The Bad Egg

And then there was The End
August 7, 2010, 8:23 pm
Filed under: Chick Pics, News & Resources, The Experiment

Well, a lot has changed over the last few months. As a result of the economy, etc., etc., the S.O. is going back to school full-time and I am taking a salaried position. My new job is not in Sacramento, so we’ve moved from the house into an apartment. Most places for rent are not too keen on dogs and cats, let alone chickens. The Dog and The Cat are with us, but  we have given the chickens up to good homes. Wanda, Frida and Flo are still living in a Sacramento backyard, while Mildred, Gerty and Stella have taken a trip across the river and now reside in a West Sacramento backyard.

I am writing this post to officially close down the blog. I’ll probably leave everything up for awhile, but I have no plans to post anything new after this one. The S.O. and I are intent on finding pastured eggs near our new place–they just taste better! But that’s all the plans related to chickens that we have right now. Down the road, if we are in a position to be allowed chickens again, trust me, we’ll raise them. They are too easy and the eggs are too delicious!

Anyways, here are some goodbye photos:
Wanda, Frida & Flo

Mildred, Stella & Gerty

Gerty & Stella


Designer Chicken Coops
November 19, 2009, 5:47 pm
Filed under: Chicken Tractor, News & Resources

Check out this gallery of images to get you dreaming about what your future chicken coop could look like … come on, I know you want one of your very own.

My favorites are the ones with a living roof, like this one:

Thanks to Melanie for the link.

Test for Egg Freshness
October 21, 2009, 7:00 am
Filed under: News & Resources

So I was going to write up my own post on how to test the freshness of your eggs, but the My Morning Chocolate blog already did: How to Tell if Your Eggs Are Fresh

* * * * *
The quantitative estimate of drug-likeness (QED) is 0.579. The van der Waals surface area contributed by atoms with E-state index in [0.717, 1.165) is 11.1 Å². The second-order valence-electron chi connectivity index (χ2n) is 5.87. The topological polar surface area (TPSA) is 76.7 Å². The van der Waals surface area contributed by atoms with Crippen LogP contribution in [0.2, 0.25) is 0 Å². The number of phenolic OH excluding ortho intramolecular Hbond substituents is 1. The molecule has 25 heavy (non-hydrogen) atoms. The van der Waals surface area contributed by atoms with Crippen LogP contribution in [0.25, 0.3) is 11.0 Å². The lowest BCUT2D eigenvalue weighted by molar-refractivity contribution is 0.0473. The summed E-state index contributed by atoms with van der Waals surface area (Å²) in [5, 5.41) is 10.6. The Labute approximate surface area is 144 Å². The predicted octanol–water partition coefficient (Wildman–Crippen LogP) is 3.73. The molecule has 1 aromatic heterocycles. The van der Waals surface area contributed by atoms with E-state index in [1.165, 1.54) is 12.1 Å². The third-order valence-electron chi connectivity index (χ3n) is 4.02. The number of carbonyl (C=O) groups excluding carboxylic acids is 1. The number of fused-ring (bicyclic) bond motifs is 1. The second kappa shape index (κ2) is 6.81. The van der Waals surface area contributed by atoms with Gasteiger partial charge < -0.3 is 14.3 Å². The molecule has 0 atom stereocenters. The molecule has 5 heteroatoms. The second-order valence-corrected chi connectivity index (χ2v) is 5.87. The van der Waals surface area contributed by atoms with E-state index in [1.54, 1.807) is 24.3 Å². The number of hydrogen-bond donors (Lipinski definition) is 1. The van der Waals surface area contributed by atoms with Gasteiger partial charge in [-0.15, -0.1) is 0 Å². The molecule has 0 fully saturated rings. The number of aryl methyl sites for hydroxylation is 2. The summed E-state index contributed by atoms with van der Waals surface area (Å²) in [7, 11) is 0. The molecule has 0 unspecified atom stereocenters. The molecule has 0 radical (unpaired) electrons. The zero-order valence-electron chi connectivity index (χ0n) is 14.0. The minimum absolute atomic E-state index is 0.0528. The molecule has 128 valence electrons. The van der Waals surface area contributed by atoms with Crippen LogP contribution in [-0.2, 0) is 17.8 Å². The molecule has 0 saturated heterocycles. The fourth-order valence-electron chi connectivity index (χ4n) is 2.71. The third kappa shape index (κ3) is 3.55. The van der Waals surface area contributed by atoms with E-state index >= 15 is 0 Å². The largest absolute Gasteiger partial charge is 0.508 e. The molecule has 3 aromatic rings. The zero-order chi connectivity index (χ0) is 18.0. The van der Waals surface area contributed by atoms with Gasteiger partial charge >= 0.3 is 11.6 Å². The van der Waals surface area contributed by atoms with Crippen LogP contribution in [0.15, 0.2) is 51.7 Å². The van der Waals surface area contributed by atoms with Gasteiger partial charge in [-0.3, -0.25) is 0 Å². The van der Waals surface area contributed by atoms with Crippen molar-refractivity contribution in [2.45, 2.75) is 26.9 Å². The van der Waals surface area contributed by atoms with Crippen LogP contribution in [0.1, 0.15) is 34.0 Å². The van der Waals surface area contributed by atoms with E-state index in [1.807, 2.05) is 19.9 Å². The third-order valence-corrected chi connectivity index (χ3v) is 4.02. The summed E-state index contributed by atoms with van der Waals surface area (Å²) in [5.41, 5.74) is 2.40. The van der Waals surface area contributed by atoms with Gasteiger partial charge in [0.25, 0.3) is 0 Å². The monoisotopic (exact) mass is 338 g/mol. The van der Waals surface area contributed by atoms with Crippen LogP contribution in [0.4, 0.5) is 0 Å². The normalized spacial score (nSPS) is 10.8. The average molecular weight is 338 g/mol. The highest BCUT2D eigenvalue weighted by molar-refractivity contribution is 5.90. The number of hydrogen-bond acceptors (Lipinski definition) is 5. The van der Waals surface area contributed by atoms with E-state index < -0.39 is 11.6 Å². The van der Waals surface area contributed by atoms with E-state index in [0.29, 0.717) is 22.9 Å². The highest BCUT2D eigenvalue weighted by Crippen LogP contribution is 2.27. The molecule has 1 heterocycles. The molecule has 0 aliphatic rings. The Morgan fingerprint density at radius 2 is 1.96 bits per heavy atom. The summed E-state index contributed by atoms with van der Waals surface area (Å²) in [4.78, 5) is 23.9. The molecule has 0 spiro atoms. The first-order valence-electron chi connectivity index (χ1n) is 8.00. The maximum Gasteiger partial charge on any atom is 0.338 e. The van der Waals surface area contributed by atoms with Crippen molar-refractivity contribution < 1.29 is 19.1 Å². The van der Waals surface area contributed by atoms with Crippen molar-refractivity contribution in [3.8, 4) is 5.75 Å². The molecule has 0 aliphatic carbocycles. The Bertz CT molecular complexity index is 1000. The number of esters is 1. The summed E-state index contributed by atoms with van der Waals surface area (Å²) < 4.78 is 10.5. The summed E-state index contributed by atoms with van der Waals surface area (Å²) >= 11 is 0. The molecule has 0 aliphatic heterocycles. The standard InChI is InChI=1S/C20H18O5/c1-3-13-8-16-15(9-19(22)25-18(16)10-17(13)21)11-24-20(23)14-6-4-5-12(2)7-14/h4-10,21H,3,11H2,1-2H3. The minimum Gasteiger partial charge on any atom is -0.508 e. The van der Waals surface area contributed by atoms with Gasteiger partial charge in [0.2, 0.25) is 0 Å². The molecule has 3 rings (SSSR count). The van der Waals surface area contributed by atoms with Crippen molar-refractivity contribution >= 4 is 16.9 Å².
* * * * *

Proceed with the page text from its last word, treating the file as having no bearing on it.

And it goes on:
Of course, our eggs sink like a rock 🙂

Home To Roost – NY Times Video
October 17, 2009, 7:00 am
Filed under: News & Resources

Back in July, the New York Times published an interesting article and video essay about a mixed-media artist who became involved with chickens:

The article – Feathering Her Nest

The video essay – Home to Roost

Mass Hatchery
September 24, 2009, 7:00 am
Filed under: News & Resources

Oh. My. God.

This video begins slow and then goes nuts at about 2:05!

The most spectacularly horrifying highlights:

2:32 “The Separator”

3:10 “Females down one chute, males down the other”

3:50 “The Optical Counter”

4:05 “‘Falling’ into transportation boxes”

Multi-colored Baby Chicks
September 21, 2009, 7:00 am
Filed under: News & Resources

I don’t think this is cool, no matter how ‘safe’ they claim it is.

“The dye is injected into ordinary chicken eggs a few weeks before Easter….”


First, what kind of dye? And just because the article says that the hatchery says it’s safe, doesn’t make it true.

Second, even if it is safe, it encourages people to buy chicks they have no intention of taking care of or even eating. It turns a living animal into a trinket. This is not being responsible with either our pets or our food.

Cross-species First Aid Kit (For Humans, Dogs and Chickens)
September 18, 2009, 7:00 am
Filed under: News & Resources, Stories, The Experiment